Smith points out that many skills are required of a student to be prepared for kindergarten in addition to literacy skills, including social and emotional development, physical development and health, language development and creative arts expression.

MKAS, the early literacy test, could earn the collaborative up to 25 points on the readiness assessment depending on percentage of students at or above 498 or the percent of students showing an average point gain of 98.

On the fall MKAS, 14 students in the C.H. Johnson and Petal Primary Pre-K classes scored at or above 498. Approximately 38 students scored at or above 498 on the winter assessment.



The next piece of the puzzle to determine kindergarten readiness is the LAP-3 assessment. It also accounts for 25 points of the score. The purpose of this is to assist teacher in assessing individual skill development in seven domains of development: gross motor, fine motor, pre-writing, cognitive, language, self-help and personal/social.

The results can help generate a detailed picture of a child’s developmental progress in the seven domains. This allows for the planning and implementation of developmentally appropriate activities.

LAP was designed to observe the development of individual children by providing tasks or situations typical of young children’s development that would interest the child and stimulate an observable response.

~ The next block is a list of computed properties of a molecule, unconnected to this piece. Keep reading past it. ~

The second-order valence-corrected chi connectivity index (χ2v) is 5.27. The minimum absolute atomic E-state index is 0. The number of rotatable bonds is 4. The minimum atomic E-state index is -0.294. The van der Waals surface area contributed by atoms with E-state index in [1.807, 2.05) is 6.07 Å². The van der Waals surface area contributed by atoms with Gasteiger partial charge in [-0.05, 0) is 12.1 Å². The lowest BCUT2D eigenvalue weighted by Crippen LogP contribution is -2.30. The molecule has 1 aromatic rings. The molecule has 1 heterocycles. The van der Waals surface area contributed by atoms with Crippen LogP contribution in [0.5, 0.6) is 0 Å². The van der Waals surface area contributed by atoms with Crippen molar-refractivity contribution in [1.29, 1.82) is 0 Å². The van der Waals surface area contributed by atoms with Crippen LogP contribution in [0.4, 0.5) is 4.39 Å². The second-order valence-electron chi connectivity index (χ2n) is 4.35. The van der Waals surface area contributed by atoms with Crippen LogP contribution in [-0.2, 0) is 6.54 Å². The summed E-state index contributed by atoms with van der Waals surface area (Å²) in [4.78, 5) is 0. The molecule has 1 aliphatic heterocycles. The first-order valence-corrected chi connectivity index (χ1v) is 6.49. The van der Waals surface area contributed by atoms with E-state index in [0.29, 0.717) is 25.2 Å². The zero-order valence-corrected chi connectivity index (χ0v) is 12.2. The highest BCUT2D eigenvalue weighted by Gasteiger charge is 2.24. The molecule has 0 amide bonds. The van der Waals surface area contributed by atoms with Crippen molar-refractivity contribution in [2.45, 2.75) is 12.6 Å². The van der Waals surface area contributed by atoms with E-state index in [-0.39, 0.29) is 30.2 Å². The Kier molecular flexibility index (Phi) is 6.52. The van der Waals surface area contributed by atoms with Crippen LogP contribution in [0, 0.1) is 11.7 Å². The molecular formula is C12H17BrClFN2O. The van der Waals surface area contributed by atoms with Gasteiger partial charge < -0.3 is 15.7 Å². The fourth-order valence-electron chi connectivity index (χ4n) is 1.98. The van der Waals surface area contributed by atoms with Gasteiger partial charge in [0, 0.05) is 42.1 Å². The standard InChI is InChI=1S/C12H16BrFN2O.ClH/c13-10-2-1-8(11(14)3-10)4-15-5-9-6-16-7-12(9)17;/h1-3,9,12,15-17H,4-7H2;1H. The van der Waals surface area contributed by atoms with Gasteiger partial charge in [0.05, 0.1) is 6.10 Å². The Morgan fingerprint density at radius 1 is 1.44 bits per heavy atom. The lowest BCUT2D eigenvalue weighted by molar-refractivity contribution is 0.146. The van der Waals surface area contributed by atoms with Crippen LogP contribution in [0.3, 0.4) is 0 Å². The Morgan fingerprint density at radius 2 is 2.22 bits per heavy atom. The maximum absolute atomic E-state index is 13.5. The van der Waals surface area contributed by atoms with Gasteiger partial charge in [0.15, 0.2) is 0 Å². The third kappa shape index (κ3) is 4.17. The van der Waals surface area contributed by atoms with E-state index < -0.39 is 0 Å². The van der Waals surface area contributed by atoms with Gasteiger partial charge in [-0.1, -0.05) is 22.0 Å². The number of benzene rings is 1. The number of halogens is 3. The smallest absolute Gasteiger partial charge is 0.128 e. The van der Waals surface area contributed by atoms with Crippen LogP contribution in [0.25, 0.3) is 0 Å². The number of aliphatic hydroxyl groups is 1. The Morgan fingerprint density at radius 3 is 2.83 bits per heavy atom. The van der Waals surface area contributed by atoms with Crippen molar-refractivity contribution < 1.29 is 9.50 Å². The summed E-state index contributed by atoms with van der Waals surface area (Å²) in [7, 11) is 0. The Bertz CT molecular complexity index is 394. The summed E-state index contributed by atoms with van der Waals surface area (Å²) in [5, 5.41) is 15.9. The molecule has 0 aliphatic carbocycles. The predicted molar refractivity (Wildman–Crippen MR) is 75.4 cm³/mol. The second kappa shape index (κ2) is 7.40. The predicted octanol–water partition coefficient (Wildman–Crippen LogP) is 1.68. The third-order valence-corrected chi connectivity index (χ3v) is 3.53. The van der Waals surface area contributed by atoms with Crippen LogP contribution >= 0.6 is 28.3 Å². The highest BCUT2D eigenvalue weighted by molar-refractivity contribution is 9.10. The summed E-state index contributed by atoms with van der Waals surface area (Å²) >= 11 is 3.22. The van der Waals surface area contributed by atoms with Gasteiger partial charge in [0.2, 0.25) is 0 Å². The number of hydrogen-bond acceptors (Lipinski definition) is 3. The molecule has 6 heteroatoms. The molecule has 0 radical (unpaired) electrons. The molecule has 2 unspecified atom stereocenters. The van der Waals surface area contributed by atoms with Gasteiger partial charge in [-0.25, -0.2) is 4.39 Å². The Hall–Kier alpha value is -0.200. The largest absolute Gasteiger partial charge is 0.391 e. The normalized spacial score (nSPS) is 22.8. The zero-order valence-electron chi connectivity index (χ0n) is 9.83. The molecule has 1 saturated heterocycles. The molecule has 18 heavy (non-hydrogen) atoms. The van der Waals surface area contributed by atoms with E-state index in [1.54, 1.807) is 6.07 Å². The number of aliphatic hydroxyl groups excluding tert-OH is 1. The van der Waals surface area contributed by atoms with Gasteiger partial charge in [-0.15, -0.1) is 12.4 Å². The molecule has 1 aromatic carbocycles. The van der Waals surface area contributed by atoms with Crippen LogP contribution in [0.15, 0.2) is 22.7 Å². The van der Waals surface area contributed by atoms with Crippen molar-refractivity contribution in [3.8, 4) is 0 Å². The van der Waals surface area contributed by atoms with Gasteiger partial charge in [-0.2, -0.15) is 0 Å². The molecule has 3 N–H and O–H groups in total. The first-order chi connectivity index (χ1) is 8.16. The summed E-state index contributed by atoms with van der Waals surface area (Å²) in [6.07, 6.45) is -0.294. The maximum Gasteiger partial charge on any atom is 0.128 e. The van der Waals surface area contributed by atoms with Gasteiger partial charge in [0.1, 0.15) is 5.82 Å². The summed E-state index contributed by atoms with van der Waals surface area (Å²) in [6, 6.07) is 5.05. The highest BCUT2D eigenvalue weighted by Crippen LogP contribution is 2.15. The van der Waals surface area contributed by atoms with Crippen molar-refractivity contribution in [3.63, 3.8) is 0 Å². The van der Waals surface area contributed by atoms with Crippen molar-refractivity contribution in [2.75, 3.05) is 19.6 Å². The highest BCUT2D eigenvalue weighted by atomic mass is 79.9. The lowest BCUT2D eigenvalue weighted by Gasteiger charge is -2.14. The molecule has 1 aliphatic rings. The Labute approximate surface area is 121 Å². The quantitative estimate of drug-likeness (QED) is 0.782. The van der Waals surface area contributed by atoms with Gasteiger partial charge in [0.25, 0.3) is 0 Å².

LAP-3 assesses 383 samples of behavior. The assessment is administered throughout the year at three different points and provides developmentally appropriate content.

“This is broader than academic development,” said Smith. “It hits developmental milestones and encompasses all pieces of the puzzle in readiness for school.”

Teachers begin with the 48 to 53 months section and continue through the assessment until children are unable to complete three or four tasks in a row. The teacher picks up where they left off on the next round.



The final piece of the puzzle is CLASS, which accounts for half of the points to determine the rate of effectiveness.

CLASS is an observation instrument developed to assess classroom quality in preschool to third grade classrooms. It is based on developmental theory and research suggesting that interactions between students and adults are the primary mechanism of student development and learning.

CLASS assesses three domains: emotional support, classroom organization and instructional support.

Someone is brought in to observe interactions between teachers and students. This part of the assessment happens in the spring only.